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Identification and analysis of randomised controlled trials in nursing: a preliminary study.
  1. N Cullum
  1. Centre for Health Economics, University of York, UK.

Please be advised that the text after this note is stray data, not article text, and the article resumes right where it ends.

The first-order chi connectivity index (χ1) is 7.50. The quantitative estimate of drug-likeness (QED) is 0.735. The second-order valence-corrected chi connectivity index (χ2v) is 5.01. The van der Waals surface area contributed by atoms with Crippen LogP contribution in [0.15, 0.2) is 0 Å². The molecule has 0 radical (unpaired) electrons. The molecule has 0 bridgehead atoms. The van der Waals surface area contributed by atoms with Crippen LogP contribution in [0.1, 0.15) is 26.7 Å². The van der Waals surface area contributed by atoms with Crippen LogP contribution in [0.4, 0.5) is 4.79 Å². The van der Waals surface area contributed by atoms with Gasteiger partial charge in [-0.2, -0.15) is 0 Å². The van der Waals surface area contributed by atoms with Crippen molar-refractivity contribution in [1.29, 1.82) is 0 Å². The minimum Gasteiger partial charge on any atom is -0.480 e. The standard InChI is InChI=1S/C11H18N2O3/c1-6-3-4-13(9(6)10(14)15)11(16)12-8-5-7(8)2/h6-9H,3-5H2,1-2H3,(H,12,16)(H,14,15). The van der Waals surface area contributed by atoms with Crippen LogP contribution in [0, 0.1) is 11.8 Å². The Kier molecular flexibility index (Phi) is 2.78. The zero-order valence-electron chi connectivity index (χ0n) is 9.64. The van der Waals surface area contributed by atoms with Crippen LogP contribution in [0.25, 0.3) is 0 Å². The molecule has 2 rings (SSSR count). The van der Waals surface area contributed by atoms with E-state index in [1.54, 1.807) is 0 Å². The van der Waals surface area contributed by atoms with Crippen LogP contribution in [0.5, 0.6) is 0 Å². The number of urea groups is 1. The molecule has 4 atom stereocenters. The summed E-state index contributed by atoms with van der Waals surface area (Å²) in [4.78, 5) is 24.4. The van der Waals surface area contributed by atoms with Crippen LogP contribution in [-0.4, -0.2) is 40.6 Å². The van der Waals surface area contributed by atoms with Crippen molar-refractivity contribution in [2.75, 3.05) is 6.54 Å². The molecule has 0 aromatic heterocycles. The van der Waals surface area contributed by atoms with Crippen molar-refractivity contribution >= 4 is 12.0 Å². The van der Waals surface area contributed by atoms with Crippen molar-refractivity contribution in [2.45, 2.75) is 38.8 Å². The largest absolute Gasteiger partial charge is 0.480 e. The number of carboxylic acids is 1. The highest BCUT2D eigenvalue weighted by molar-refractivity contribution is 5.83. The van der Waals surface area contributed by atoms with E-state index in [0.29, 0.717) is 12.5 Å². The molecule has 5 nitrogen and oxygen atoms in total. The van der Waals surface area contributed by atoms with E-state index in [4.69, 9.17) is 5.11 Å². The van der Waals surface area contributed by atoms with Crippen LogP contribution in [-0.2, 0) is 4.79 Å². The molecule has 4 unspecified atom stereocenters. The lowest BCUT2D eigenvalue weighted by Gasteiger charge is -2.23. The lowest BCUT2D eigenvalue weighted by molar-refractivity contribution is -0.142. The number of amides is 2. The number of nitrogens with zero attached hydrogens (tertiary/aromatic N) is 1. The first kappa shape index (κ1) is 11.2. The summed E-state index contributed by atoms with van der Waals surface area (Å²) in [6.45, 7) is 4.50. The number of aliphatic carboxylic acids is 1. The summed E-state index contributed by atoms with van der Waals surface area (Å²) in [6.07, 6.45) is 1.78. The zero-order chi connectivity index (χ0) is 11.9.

OBJECTIVES: To describe preliminary work undertaken for development of a nursing contribution to the Cochrane Collaboration. To ascertain whether there are randomised controlled trials (RCTs) on nursing care which need to be identified for inclusion in systematic reviews of the effects of health care. DESIGN: Searches by Medline (1966-94) and by hand of 11 nursing research journals from inception to the end of 1994 to identify RCTs and systematic reviews; and a comparison of searches by hand and by Medline for three nursing research journals. MAIN MEASURES: Total number of RCTs identified and number of RCTs published in nursing journals; the sensitivity of Medline searches; and aspects of nursing care evaluated by RCT. RESULTS: The work is ongoing and 522 reports of RCTs and 20 systematic reviews of effectiveness have been identified so far. The sensitivity of Medline searches for RCTs in nursing journals is as low as 36% for one journal and the lack of reference to research design in the title or abstract was the main reason for the lack of sensitivity. CONCLUSIONS: There are RCTs that evaluate aspects of nursing care, and are published in nursing and non-nursing journals, and are largely undertaken by nurses. These must be reviewed in ongoing systematic reviews of the effects of health care (including those undertaken as part of the Cochrane Collaboration). Nursing journals must be hand searched to identify these studies as the lack of reference to study design in the titles and abstracts of nursing trials leads to poor indexing in electronic databases such as Medline.

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